Chapter 19 1961 - Henry and Sam

While Kennedy only won by the narrowest of margins, Juliette was satisfied with the election’s outcome, and happy to see the young family in the White House. She was especially fascinated with the young Kennedy children. Juliette even would imagine her son I all grown up and married to Caroline. A foolish thought, she reconsidered, I think everyone has Camelot fever.

Henry was not so taken, and still felt that Nixon had been robbed. “That Jack Kennedy, he’s got connections,” he complained to Sam shortly after the inauguration. “I think there was a fix in.”

Sam wasn’t willing to speculate on a conspiracy, but said, “Don’t count out Dick Nixon. He’ll be back.”

Henry was temporarily mollified. “Maybe he should run for Governor.”

“Yeah, I’ll tell him that next time I see him,” joked Sam.

Henry laughed and said, “I guess getting all worked up is of no use. Hey, you know what, let me show you something I came up with.”

Henry had returned to tinkering in his workshop in his spare time. As they headed to the garage where Henry maintained his workshop, Henry noted I’s bicycle lying in the driveway. “That kid’s gonna lose that bike if he isn’t careful.”

Henry picked up the bike and tucked it away in his workshop. “Let’s see how long before he notices it’s gone. That should teach him a lesson.”

Henry returned to the workbench to show Sam what he’d been working on. “I’ve never given up on my dream of getting in the band again,” he explained.

Henry directed Sam’s gaze to the vise, where a tangle of wires, rods and hinges looked a bit like a mechanical hand. Sam commented his thought out loud.

“You’re exactly right,” Henry said proudly. “I’ve been trying to give myself artificial fingers.” He raised his right hand and wiggled his index finger. “I can finally get past this and back to playing guitar.”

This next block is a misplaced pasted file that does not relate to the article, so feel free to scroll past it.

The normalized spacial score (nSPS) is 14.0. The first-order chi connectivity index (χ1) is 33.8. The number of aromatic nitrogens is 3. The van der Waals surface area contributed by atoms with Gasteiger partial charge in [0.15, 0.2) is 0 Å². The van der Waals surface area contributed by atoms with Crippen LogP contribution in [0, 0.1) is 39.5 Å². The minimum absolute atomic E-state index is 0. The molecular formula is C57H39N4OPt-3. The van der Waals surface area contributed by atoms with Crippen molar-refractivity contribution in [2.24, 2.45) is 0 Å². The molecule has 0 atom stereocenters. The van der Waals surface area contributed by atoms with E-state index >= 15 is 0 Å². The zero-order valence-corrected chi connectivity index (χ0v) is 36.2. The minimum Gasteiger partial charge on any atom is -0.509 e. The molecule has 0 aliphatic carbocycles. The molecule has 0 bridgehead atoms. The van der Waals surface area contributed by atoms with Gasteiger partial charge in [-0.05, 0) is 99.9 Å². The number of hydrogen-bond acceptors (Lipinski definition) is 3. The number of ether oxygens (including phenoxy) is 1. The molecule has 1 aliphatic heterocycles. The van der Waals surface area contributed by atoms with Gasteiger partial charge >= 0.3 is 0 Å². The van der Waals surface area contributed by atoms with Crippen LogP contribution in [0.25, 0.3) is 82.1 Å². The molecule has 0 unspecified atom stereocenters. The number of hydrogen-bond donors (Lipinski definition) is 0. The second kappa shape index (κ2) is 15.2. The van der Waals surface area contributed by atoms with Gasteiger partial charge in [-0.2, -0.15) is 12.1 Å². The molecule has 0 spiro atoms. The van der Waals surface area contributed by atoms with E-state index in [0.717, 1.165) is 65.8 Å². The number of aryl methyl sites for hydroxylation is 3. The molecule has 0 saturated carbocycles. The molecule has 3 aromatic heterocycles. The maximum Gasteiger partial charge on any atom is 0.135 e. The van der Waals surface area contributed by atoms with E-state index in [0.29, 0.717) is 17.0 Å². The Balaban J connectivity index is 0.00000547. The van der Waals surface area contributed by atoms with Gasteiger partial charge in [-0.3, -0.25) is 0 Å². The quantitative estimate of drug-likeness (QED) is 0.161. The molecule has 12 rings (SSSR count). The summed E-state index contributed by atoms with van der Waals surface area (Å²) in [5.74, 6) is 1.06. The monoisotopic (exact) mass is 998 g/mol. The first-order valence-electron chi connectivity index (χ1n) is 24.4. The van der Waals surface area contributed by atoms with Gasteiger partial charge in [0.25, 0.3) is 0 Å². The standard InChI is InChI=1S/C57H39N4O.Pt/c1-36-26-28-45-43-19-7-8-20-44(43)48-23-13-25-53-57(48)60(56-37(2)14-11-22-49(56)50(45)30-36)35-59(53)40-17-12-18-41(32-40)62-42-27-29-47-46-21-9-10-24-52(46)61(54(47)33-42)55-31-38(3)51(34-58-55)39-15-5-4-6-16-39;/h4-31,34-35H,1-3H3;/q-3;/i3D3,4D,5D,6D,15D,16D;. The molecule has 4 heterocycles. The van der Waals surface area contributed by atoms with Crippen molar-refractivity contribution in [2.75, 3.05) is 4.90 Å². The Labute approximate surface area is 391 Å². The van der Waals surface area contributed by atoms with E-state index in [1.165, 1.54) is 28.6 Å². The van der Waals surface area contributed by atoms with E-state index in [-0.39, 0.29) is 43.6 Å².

Henry’s enthusiasm failed to completely convince Sam that the “invention” would be practical. “And just how is it supposed to work?”

Henry cranked the vise open and pulled out the hand. He laid it on the back of his own hand, slipped his thumb through a loop and tightened a small leather belt across his palm. When he moved his thumb the three mechanical fingers flexed toward his palm. He moved his thumb back and the fingers straightened out.

Sam raised his eyebrows, “That’s pretty neat, I guess. But is it useful?”

“You bet,” said Henry. “Watch!”

He laid his hand over a screwdriver and flexed his thumb. The fingers closed around the handle and he picked it up. Then he flexed his thumb back and the screwdriver fell to the floor. “Well, it’s gonna take some practice, but I think I’ve got something here!”

As Henry bent over to pick up the screwdriver a second time, I came into the workshop frantically, “Daddy I can’t find my bike!”

“Where did you last see it?” Henry didn’t let on that he’d hidden it and winked at Sam to keep quiet.

“I left it right outside, just for a minute!” he cried.

“There’s your mistake,” Henry replied. “It’s probably been stolen.”

I began to cry, “But it’s my bike! That’s not fair.”

“Life seldom is fair, son,” as Henry held up his maimed and partially mechanized hand.

I ran into the house and Henry turned to Sam, “I’ll give him a day or two to stew over it, then give it back. That should teach him a lesson.”

A few minutes, Juliette came into the workshop. “I is crying his eyes out. It’s something about his bike. What’s going on?”

“He left it in the driveway,” Henry explained. “I hid it away and told him it was stolen.”

“That’s a horrible punishment. You should take some advice from Elvis: ‘Don’t be cruel’,” she accused. She stormed out of the workshop and returned a few moments with I. He was wiping tears from his eyes.

Sam was embarrassed to witness the events unfolding before him, but saw no way out.

“Tell him, Henry! You’ve broken his heart.”

Henry went over to the closet where he’d hidden I’s bike. “Here it is,” he said cheerfully. “But you should be more careful.”

I rushed and grabbed the bike, giving his father a glare as he rode off. Juliette turned her back and stormed out as well.

Sam offered his opinion, “I think you’ve got some problems brewing.”

Henry stood in stunned silence, his mechanical fingers flexing as he tried to suppress his rising anger. “She coddles that kid a little too much. He’s gotta learn the hard realities that life can hand him, or he won’t be able to handle it when it all blows up on him.”

Sam excused himself from the uncomfortable situation. Henry, so full of energy because of the demonstration of his invention, now felt only a lump in his stomach. How can he teach a life’s lesson if Juliette was always playing the end around?